The so-called suburban migration apparently also applies to trucks toting hazardous materials.
Trucks filled with gas, oil and other hazardous materials that used to cut through Boston on Route 93 have been rerouted out to Route 128/95 during the daytime in accordance with a new policy the Department of Transportation put into effect earlier this summer, according to The Boston Globe.
The plan has been the subject of considerable debate over the past year, with support from the North End and other Hub neighborhoods and opposition from suburban communities along the already heavily trafficked highway.
DOT spokeswoman Sara Lavoie told the Globe the decision to implement the plan came after months of hearings and legal notices. However, Jack Troast, executive director of the 128 Corporate Alliance, said he would have liked to see more study on the regional impacts of the move, the Globe reported.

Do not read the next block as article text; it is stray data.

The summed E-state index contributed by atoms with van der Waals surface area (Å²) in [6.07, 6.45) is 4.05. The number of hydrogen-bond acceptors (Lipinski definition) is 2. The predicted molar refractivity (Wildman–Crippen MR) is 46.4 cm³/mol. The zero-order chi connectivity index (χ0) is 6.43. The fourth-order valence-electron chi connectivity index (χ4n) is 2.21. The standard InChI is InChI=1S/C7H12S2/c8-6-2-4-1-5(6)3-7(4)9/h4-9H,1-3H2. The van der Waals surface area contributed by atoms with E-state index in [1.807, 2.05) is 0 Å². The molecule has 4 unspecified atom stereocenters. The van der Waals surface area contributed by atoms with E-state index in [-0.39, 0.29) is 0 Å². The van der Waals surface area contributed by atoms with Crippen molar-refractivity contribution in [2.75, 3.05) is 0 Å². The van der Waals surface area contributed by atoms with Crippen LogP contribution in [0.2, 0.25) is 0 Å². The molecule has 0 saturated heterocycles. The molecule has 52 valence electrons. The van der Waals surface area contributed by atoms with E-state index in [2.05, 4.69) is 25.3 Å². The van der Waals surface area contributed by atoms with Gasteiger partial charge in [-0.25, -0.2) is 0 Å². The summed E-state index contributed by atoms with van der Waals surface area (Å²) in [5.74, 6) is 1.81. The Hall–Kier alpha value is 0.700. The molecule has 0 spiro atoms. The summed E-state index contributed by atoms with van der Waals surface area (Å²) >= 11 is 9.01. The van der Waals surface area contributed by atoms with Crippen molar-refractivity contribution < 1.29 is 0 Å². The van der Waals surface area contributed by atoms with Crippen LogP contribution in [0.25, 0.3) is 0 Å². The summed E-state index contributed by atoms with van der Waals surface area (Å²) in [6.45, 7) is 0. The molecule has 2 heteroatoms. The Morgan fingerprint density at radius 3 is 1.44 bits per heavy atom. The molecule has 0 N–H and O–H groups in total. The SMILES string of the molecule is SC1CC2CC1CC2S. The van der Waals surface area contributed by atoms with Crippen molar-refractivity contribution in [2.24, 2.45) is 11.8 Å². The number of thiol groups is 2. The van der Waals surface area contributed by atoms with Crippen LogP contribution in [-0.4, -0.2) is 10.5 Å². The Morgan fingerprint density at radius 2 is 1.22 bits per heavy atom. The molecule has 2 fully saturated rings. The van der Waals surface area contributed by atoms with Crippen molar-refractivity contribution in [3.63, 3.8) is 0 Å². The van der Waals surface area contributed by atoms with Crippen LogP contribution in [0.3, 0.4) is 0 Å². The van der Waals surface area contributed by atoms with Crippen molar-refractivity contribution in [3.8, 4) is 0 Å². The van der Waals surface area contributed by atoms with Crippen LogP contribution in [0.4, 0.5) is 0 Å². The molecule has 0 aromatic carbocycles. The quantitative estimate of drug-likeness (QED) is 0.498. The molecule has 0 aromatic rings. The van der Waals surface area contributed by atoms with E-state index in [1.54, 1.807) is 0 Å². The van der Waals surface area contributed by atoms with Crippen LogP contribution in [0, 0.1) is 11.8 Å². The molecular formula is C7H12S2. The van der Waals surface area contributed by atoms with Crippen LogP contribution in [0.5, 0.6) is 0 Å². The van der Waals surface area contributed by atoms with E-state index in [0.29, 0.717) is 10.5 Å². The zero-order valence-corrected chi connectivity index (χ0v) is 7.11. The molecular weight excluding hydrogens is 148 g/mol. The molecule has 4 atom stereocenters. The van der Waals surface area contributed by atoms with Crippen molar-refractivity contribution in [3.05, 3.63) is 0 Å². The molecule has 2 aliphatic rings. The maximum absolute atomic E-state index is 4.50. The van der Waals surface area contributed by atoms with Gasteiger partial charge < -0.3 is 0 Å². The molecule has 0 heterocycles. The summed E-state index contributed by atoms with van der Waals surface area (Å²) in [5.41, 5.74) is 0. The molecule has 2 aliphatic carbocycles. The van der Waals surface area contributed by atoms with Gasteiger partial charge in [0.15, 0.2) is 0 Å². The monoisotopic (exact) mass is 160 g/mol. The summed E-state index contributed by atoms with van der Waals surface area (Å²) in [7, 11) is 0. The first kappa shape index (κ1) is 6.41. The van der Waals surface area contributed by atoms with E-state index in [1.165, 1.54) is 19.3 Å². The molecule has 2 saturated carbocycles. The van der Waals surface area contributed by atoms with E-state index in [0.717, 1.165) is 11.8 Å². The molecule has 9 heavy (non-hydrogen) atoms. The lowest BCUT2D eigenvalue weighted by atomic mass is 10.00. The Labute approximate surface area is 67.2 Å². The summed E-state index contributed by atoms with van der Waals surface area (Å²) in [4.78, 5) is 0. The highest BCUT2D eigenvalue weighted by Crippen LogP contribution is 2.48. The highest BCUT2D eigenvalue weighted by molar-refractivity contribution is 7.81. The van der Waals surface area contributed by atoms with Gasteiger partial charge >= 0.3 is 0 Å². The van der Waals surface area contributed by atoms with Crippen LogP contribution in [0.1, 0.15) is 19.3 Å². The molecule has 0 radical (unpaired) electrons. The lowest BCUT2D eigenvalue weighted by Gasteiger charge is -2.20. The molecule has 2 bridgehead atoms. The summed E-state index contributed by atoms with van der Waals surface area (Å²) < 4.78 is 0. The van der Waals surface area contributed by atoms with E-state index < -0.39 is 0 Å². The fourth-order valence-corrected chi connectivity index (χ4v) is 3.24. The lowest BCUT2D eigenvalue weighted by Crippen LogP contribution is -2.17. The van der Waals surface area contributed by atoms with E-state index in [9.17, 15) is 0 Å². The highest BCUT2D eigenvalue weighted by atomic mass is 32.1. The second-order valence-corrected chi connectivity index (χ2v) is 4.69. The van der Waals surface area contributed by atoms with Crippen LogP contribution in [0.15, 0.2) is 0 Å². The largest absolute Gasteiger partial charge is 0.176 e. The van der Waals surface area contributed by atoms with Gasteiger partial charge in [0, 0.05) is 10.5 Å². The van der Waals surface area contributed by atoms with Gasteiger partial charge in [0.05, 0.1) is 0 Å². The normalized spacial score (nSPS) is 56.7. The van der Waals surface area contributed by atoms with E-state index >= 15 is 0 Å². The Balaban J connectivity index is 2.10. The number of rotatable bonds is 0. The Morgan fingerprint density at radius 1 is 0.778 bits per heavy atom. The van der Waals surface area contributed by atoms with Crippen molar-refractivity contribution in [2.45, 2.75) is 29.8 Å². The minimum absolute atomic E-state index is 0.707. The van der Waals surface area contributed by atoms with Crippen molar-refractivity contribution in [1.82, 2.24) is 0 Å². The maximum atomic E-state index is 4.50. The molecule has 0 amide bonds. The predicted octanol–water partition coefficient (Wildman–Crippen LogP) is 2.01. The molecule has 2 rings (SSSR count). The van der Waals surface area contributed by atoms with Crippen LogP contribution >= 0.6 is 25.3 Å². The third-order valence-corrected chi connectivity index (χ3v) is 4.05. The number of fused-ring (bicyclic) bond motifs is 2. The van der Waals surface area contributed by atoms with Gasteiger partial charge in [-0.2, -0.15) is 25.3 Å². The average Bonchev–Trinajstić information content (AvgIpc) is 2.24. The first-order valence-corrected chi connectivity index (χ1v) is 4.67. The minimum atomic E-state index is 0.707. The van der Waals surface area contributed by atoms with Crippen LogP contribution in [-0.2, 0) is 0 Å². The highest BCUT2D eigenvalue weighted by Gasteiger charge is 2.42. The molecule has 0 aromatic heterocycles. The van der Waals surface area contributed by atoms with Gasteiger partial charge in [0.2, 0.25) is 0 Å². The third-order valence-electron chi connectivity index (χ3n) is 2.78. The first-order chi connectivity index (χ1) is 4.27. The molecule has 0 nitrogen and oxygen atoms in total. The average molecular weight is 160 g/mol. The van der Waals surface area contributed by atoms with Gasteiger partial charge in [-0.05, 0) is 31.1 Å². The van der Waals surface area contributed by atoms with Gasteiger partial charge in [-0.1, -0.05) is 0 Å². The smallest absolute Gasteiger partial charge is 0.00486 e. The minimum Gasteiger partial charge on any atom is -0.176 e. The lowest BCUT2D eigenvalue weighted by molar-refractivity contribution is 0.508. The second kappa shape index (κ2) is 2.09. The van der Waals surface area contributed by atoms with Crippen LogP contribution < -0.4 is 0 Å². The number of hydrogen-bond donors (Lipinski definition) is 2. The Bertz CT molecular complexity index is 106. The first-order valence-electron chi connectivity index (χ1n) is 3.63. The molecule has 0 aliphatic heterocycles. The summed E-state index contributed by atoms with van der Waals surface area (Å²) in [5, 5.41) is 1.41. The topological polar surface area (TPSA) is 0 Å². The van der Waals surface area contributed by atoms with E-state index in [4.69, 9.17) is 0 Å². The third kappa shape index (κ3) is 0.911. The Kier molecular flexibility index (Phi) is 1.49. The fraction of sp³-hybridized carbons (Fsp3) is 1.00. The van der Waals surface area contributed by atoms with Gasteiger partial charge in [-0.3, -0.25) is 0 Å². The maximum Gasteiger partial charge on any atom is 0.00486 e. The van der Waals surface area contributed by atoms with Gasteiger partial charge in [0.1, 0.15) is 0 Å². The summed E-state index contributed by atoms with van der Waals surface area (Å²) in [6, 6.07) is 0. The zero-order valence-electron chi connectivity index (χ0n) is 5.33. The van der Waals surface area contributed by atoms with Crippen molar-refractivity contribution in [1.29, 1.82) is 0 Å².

Around this time last year, area officials and residents sounded off about the plan at a meeting in Waltham with state officials.
At the time, state and Boston officials said the city’s dense population makes its neighborhoods unfit for hazmat trucks. But residents and officials from communities along Route 128/95 countered that solving Boston’s problems only shifted the burden westward, to an already oft-clogged artery.
Part of the concern is the ability of suburban communitites along Route 128 to respond to a major incident involving one or more of these trucks as their volume increases along the stretch of highway from Woburn through Lexington and Waltham and down past Newton, Needham and Westwood.